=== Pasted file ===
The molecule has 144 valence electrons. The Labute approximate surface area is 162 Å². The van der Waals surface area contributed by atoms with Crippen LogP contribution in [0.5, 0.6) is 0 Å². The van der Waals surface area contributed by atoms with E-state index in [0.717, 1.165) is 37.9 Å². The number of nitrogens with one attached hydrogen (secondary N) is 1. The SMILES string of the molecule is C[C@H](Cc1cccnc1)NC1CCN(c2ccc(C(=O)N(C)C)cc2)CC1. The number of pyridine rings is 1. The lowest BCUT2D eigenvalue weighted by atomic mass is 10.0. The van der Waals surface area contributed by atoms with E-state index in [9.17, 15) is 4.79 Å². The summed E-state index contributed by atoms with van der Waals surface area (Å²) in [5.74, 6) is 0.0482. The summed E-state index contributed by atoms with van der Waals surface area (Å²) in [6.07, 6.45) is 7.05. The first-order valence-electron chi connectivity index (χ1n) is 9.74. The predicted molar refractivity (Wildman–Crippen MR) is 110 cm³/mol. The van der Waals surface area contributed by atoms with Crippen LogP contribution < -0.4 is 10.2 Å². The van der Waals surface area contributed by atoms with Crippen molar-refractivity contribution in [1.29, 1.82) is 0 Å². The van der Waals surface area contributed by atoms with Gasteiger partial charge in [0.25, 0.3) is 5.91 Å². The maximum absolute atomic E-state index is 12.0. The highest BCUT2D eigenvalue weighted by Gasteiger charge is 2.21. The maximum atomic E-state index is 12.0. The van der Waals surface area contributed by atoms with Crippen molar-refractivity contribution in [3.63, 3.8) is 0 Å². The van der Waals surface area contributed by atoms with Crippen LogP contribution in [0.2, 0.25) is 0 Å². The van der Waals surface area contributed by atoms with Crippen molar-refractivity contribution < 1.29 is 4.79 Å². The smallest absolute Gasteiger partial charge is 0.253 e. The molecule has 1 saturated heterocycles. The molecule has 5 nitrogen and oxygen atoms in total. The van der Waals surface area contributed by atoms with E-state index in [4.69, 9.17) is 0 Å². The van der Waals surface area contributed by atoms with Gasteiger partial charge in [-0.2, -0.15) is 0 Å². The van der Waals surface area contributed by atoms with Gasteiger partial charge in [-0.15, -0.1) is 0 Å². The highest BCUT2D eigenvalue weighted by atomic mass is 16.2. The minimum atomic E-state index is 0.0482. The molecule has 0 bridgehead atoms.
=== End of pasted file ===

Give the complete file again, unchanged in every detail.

The molecule has 144 valence electrons. The Labute approximate surface area is 162 Å². The van der Waals surface area contributed by atoms with Crippen LogP contribution in [0.5, 0.6) is 0 Å². The van der Waals surface area contributed by atoms with E-state index in [0.717, 1.165) is 37.9 Å². The number of nitrogens with one attached hydrogen (secondary N) is 1. The SMILES string of the molecule is C[C@H](Cc1cccnc1)NC1CCN(c2ccc(C(=O)N(C)C)cc2)CC1. The number of pyridine rings is 1. The lowest BCUT2D eigenvalue weighted by atomic mass is 10.0. The van der Waals surface area contributed by atoms with E-state index in [9.17, 15) is 4.79 Å². The summed E-state index contributed by atoms with van der Waals surface area (Å²) in [5.74, 6) is 0.0482. The summed E-state index contributed by atoms with van der Waals surface area (Å²) in [6.07, 6.45) is 7.05. The first-order valence-electron chi connectivity index (χ1n) is 9.74. The predicted molar refractivity (Wildman–Crippen MR) is 110 cm³/mol. The van der Waals surface area contributed by atoms with Crippen LogP contribution < -0.4 is 10.2 Å². The van der Waals surface area contributed by atoms with Crippen molar-refractivity contribution in [1.29, 1.82) is 0 Å². The van der Waals surface area contributed by atoms with Gasteiger partial charge in [0.25, 0.3) is 5.91 Å². The maximum absolute atomic E-state index is 12.0. The highest BCUT2D eigenvalue weighted by Gasteiger charge is 2.21. The maximum atomic E-state index is 12.0. The van der Waals surface area contributed by atoms with Crippen molar-refractivity contribution in [3.63, 3.8) is 0 Å². The van der Waals surface area contributed by atoms with Crippen LogP contribution in [0.2, 0.25) is 0 Å². The van der Waals surface area contributed by atoms with Crippen molar-refractivity contribution < 1.29 is 4.79 Å². The smallest absolute Gasteiger partial charge is 0.253 e. The molecule has 1 saturated heterocycles. The molecule has 5 nitrogen and oxygen atoms in total. The van der Waals surface area contributed by atoms with E-state index in [4.69, 9.17) is 0 Å². The van der Waals surface area contributed by atoms with Gasteiger partial charge in [-0.2, -0.15) is 0 Å². The van der Waals surface area contributed by atoms with Gasteiger partial charge in [-0.15, -0.1) is 0 Å². The highest BCUT2D eigenvalue weighted by atomic mass is 16.2. The minimum atomic E-state index is 0.0482. The molecule has 0 bridgehead atoms.